The Star was first published on Sept 9, 1971, starting off as a regional newspaper with its plant in George Town, Penang.
Its birth created a couple of firsts in the country - it was the first tabloid and the first English language daily to be printed using the web-offset process.
Over the next five years, the newspaper's circulation grew rapidly and by early 1976, it became Penang's premier newspaper, outselling the then 139-year-old New Straits Times.
During the same period, too, Malaysia's first prime minister Tunku Abdul Rahman, who had retired a few years earlier, joined the board of Star Publications (Malaysia) Bhd (the publisher of The Star and its sister paper, Sunday Star) and became its chairman.
The Star went national on Jan 3, 1976, when it set up an office in Kuala Lumpur. Two years later, it relocated its headquarters from Penang to Kuala Lumpur.
To accommodate a growing staff and a new press incorporating the latest technology, it moved its headquarters from Kuala Lumpur to Petaling Jaya in 1981. By then, the Company had also expanded its publishing operations to include magazines – Kuntum (Bahasa Malaysia monthly educational magazine), Shang Hai (Chinese monthly business magazine), and Galaxie (fortnightly English entertainment magazine). It acquired its fourth magazine, Flavours (bi-monthly English magazine on creative food and lifestyle), in a 1994.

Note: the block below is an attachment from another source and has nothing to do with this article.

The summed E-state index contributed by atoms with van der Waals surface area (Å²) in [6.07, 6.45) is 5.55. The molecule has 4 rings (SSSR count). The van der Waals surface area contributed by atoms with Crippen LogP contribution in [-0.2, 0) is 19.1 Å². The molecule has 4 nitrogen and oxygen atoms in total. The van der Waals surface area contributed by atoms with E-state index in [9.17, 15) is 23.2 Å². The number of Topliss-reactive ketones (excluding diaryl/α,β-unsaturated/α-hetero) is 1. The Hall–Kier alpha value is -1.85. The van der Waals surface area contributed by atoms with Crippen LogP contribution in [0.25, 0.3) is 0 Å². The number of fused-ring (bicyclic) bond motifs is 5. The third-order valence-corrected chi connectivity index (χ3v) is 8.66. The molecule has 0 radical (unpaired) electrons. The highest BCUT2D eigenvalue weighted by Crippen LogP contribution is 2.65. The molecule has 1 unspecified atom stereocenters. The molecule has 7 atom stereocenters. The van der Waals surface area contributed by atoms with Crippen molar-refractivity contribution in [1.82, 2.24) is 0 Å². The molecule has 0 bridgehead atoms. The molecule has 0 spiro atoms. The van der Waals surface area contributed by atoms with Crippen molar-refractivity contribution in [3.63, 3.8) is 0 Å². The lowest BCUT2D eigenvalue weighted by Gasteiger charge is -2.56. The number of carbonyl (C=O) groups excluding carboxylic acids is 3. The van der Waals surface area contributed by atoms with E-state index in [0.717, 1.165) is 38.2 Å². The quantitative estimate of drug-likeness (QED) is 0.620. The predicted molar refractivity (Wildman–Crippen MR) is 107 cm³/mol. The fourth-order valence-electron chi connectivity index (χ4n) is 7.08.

On June 23, 1995, Star Publications created history when it became the first Malaysian newspaper and the third in Asia - to launch a World Wide Web edition, The Star Online.
The Star also achieved a new milestone in its corporate history in 1995 by being listed on the Main Board of the Kuala Lumpur Stock Exchange. In the year 2000, The Star relocated in stages to its very own 17-storey premises, Menara Star in Section 16, Petaling Jaya.
In 2002, the Company moved its printing operations to its new state-of-the-art printing plant in Shah Alam, Star Media Hub. This was followed in 2003 with Star Northern Hub in Bayan Lepas, Penang. The new plants offered increased printing capacity and greater flexibility for newspaper pagination and colour printing.
The Star has undergone many changes in its history but one characteristic remains the same - its reporting style continues to be refreshing, with news and articles that cater to different interests.